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Extracts and compounds with anti-diabetic complications and anti-cancer activity from Castanea mollissina Blume (Chinese chestnut)

BMC Complementary and Alternative MedicineThe official journal of the International Society for Complementary Medicine Research (ISCMR)201414:422

https://doi.org/10.1186/1472-6882-14-422

Received: 2 June 2014

Accepted: 10 October 2014

Published: 28 October 2014

Abstract

Background

Castanea mollissima Blume (Chinese chestnut), as a food product is known for its various nutrients and functional values to the human health. The present study was carried out to analyze the anti-diabetic complications and anti-cancer activities of the bioactive compounds present in C. mollissima.

Methods

The kernels (CK), shells (CS) and involucres (CI) parts of C. Blume were extracted with 90% alcohol. The water suspension of these dried alcohol extracts were extracted using EtOAc and n-BuOH successively. The n-BuOH fraction of CI (CI-B) was isolated by silica gel column, Sephadex LH 20 column and preparative HPLC. The isolated compounds were identified by 1H-NMR, 13C-NMR, HMBC, HMQC and ESI-Q-TOF MS, All the fractions and compounds isolated were evaluated on human recombinant aldose reductase (HR-AR) assay, advanced glycation end products (AGEs) formation assay and human COLO 320 DM colon cancer cells inhibitory assay.

Results

CI-B was found to show a significant inhibitory effect in above biological screenings. Six flavonoids and three polyphenolic acids were obtained from CI-B. They were identified as kaempferol (1), kaempferol-3-O-[6''-O-(E)-p-coumaroyl]-β-D-glucopyranoside (2), kaempferol-3-O-[6''-O-(E)-p-coumaroyl]-β-D-galactopyranoside (3), kaempferol-3-O-[2''-O-(E)-p-coumaroyl]-β-D-glucopyranoside (4), kaempferol-3-O-[2", 6"-di-O-(E)-p-coumaroyl]-β-D-glucopyranoside (5) and kaempferol-3-O-[2", 6"-di-O-(E)-p-coumaroyl]-β-D-galactopyranoside (6), casuariin (7), casuarinin (8) and castalagin (9). Compounds 2–9 were found to show higher activity than quercetin (positive control) in the AR assay. Compounds 3–6, 8, and 9 showed stronger inhibitory effects than amino guanidine (positive control) on AGEs production. Compounds 4–6, 7, and 8 showed much higher cytotoxic activity than 5-fluorouracil (positive control) against the human COLO 320 DM colon cancer cells.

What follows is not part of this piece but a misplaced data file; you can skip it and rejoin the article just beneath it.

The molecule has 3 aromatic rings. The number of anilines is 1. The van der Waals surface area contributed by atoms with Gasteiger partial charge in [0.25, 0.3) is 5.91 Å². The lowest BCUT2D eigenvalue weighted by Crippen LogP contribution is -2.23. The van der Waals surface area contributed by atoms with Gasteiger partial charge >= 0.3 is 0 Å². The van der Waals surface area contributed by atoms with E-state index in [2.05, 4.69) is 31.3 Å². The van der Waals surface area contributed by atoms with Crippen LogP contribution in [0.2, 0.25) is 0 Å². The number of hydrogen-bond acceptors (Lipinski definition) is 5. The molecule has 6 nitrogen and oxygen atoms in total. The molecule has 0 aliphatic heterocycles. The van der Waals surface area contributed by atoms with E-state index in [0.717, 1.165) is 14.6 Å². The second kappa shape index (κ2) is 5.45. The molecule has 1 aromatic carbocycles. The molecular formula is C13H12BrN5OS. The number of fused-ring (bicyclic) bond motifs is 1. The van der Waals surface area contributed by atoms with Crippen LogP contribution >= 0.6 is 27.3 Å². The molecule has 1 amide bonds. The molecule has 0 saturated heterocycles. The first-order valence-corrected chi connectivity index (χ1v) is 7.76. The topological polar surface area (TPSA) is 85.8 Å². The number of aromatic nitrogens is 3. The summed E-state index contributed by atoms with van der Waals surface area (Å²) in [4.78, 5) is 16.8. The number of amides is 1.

Conclusions

Our results suggest that flavonoids and polyphenolic acids possesses anti-diabetes complications and anti-cancer properties, and they were presumed to be the bioactive components of Castanea mollissima Blume.

Keywords

Anti-diabetic complications Anti-cancer Castanea mollissina Blume Phenolic acids Flavonoids

Background

Castanea mollissima Blume (family Fagaceae), with the Chinese name “Ban li” (chestnut) is widely distributed in Asian areas, such as China, Korea and Viet Nam. Chestnut fruits are highly regarded and widely consumed throughout Asia, Europe and America. Various commercial forms are available. Ban li is not only used as a food product for its various nutrients, but also used as a traditional Chinese medicine, including the flowers, leaves, and twigs to have been used to treat gastroenteritis, bronchitis and regurgitation for hundreds years [1]. It is no doubt that chestnuts have considerable potential value as functional foods [2].

To increase and find much more functional values for the Chinese chestnut, our previous work on the chemical constituents and bioactivity of it resulted in the isolation of many flavonoids and phenolic acids [36]. In the continuous assessing its bioactivity and finding more active agents, the anti-diabetic complications and anti-cancer activity of all fractions of alcohol extracts of kernels (CK), shells (CS) and involucres (CI) were evaluated on human recombinant aldose reductase (HR-AR) assay, advanced glycation end products (AGEs) formation assay and human COLO 320 DM colon cancer cells inhibitory assay in the present work, respectively.

Diabetes, as a complex metabolic disorder caused by insulin insufficiency and/or insulin dysfunction, is characterized by aberrant blood glucose and insulin levels [7]. Diabetic complications, including retinopathy, neuropathy, nephropathy, and arteriosclerosis are considered as risk factors for morbidity and death. Moreover, the diabetic patients are also susceptible to many diseases, including the cancer. For example, colorectal cancer which is the third leading cause of cancer-related death [8], is much easier happened in diabetic patient [9]. Many studies on chestnut seeds and other parts of this plant emphasised on the anti-oxidant property [2, 10], while, the present work were to value their anti-diabetes complications and against the connecting cancer activity, also to find the part with much functional values.

Methods

Plant material

The kernel, shells and involucres parts of C. mollissima were collected respectively in September, 2005 in Qianxi County of Hebei province, and identified by Professor Sun Qishi (College of Traditional Chinese Medicine, Shenyang Pharmaceutical University). The voucher specimens were deposited at the Key Laboratory of Structure-Based Drug Design & Discovery of Ministry of Education (No.ZB2005-026-028).

Chemical and reagents